The controversy continued, resulting in Machen and the fundamentalists opening Westminster Theological Seminary in 1929 and forming the Independent Board for Presbyterian Foreign Missions in 1933. These separatist actions by Machen and others resulted in their suspension from the ministry by the PCUSA in 1935. In 1936, Machen and the others organized the Presbyterian Church in America, which then changed its name to the Orthodox Presbyterian Church (OPC) in 1939. Westminster Theological Seminary and the OPC still stand as biblically faithful institutions today.
Forms of liberalism, similar to that in the Northern Church, crept into the Southern Church in the late 20′s and early 30′s. By the 1940′s, liberalism had firmly taken root in the PCUS. One of the landmark cases within the PCUS involved Hay Watson Smith, a minister in Little Rock, AR whom the Arkansas Presbytery received as a minister despite his denial of Biblical inerrancy and affirmation of other liberal positions. In 1929, the General Assembly requested that the Arkansas Presbytery open a disciplinary investigation regarding Smith’s beliefs. The investigation went on until 1934 and ended with the Presbytery refusing to discipline Smith for his unorthodox and even heretical views.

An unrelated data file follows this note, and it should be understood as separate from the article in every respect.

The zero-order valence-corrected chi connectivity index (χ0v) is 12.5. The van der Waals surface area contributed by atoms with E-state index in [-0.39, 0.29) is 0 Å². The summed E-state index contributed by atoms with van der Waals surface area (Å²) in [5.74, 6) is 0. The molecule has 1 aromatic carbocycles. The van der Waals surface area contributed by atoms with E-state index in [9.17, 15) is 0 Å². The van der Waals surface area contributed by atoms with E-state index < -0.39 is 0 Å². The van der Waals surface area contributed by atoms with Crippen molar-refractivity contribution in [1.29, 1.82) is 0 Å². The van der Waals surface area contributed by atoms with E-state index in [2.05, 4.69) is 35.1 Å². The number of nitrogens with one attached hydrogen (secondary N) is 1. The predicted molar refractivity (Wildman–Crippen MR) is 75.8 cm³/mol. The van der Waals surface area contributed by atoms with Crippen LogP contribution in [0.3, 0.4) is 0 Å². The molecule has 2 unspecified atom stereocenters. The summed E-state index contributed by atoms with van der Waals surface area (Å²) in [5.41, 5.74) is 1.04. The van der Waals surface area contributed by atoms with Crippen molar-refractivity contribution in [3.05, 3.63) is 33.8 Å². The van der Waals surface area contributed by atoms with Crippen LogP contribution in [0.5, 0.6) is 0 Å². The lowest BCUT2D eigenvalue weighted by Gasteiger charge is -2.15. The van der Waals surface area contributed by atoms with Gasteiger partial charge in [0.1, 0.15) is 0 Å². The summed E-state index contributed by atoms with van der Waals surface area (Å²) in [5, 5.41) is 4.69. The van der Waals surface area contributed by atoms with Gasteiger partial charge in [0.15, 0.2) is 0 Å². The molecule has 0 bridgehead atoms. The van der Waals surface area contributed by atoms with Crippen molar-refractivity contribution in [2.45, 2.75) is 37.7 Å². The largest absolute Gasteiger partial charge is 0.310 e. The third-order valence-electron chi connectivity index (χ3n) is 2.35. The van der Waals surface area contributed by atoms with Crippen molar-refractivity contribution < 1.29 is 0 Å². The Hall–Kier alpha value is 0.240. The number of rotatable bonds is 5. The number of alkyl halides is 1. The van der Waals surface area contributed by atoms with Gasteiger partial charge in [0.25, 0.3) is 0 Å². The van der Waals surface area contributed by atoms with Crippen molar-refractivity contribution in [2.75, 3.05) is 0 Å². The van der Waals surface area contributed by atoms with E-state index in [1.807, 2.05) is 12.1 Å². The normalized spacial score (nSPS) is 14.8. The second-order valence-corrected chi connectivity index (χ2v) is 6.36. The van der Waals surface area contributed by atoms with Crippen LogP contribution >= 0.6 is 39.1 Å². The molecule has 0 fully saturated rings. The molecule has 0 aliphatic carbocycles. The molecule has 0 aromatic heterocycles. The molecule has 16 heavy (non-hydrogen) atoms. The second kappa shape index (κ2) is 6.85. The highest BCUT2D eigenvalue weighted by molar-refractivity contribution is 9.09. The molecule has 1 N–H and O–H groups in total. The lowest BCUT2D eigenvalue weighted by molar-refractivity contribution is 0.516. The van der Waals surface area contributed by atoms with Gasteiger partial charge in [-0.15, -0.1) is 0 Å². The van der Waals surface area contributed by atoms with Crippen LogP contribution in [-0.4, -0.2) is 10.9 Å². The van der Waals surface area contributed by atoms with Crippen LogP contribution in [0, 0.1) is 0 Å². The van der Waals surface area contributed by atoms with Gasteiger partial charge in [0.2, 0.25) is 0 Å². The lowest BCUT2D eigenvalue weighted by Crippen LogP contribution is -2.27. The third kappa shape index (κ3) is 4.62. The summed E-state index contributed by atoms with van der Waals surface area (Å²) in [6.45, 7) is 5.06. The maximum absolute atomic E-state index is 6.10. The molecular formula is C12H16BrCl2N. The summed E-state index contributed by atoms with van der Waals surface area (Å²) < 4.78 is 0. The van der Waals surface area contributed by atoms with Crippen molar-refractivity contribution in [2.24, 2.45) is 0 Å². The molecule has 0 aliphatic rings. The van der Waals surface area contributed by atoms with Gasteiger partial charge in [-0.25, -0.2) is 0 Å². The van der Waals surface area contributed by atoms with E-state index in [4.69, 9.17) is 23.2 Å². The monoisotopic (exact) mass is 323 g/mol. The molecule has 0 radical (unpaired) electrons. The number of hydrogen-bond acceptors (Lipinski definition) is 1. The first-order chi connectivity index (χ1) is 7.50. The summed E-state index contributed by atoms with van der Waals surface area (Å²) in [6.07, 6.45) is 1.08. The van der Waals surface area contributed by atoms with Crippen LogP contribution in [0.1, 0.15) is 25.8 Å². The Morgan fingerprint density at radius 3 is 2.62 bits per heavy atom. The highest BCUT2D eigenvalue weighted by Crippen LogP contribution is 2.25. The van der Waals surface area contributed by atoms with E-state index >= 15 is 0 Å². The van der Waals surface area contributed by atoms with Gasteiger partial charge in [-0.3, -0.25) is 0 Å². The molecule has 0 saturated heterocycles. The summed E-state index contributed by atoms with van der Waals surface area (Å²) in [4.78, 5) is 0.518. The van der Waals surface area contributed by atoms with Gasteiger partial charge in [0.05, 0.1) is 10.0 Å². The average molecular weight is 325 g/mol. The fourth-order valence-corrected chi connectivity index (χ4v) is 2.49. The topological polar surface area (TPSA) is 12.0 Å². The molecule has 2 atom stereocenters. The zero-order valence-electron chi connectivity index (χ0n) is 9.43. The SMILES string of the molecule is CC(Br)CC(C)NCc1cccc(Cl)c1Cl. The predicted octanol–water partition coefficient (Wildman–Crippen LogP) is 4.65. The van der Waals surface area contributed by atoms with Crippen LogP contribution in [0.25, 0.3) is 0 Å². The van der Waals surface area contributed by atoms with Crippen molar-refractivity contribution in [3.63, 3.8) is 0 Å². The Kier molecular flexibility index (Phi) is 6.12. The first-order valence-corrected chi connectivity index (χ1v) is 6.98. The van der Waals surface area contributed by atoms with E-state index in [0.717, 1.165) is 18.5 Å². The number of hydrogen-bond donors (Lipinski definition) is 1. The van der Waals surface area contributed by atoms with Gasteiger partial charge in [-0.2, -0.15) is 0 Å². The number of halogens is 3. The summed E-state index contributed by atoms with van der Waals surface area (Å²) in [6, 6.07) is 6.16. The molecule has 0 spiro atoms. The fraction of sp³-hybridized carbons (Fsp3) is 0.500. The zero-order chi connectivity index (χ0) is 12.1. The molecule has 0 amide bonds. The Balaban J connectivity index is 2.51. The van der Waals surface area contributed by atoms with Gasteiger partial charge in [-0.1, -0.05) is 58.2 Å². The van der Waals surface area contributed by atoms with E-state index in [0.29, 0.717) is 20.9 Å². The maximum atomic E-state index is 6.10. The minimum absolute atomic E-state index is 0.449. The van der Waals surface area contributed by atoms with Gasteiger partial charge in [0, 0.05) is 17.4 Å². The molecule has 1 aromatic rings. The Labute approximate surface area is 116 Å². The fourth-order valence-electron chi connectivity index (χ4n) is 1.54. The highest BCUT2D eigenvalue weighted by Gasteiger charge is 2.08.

As the fight against liberalism in the Southern Church grew, several groups emerged to uphold the conservative, biblical position. Dr. L. Nelson Bell, Billy Graham’s father-in-law, began the Southern Presbyterian Journal in 1942, which joined with the Association for the Preservation of the Southern Presbyterian Church in 1954. In 1964, a group of laymen formed the Concerned Presbyterians and joined a conservative group of clergy known as the Presbyterian Churchmen United. The Presbyterian Evangelistic Fellowship formed in the same year and eventually formed the Executive Committee on Overseas Missions in 1971. This group was concerned with carrying out biblically faithful evangelism in the U.S. and abroad. The education of ministers had always been important to most Presbyterians. Therefore, a group of men started Reformed Theological Seminary in 1966 in Jackson, MS to educate men to be biblically faithful ministers. Representatives from each of these groups drafted a Declaration of Commitment in 1969, which was a commitment to take the necessary action in the event that the doctrine of the church was further compromised.